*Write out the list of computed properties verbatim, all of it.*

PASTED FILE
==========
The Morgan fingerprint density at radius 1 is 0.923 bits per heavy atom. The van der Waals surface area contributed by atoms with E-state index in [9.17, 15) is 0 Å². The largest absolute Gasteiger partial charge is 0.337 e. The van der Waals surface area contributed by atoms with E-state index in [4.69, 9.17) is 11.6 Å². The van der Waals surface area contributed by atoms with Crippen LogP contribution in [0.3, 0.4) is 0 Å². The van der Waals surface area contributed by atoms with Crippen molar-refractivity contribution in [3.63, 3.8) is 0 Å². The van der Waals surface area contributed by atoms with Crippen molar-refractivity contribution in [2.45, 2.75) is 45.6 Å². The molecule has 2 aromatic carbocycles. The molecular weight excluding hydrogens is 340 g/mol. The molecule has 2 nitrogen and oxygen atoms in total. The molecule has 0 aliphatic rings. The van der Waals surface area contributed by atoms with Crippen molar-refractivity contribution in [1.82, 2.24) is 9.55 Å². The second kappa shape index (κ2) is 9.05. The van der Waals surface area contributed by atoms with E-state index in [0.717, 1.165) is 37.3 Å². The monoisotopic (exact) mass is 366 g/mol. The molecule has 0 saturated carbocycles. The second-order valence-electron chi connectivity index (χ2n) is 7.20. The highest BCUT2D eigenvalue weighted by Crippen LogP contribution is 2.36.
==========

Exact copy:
The Morgan fingerprint density at radius 1 is 0.923 bits per heavy atom. The van der Waals surface area contributed by atoms with E-state index in [9.17, 15) is 0 Å². The largest absolute Gasteiger partial charge is 0.337 e. The van der Waals surface area contributed by atoms with E-state index in [4.69, 9.17) is 11.6 Å². The van der Waals surface area contributed by atoms with Crippen LogP contribution in [0.3, 0.4) is 0 Å². The van der Waals surface area contributed by atoms with Crippen molar-refractivity contribution in [3.63, 3.8) is 0 Å². The van der Waals surface area contributed by atoms with Crippen molar-refractivity contribution in [2.45, 2.75) is 45.6 Å². The molecule has 2 aromatic carbocycles. The molecular weight excluding hydrogens is 340 g/mol. The molecule has 2 nitrogen and oxygen atoms in total. The molecule has 0 aliphatic rings. The van der Waals surface area contributed by atoms with Crippen molar-refractivity contribution in [1.82, 2.24) is 9.55 Å². The second kappa shape index (κ2) is 9.05. The van der Waals surface area contributed by atoms with E-state index in [0.717, 1.165) is 37.3 Å². The monoisotopic (exact) mass is 366 g/mol. The molecule has 0 saturated carbocycles. The second-order valence-electron chi connectivity index (χ2n) is 7.20. The highest BCUT2D eigenvalue weighted by Crippen LogP contribution is 2.36.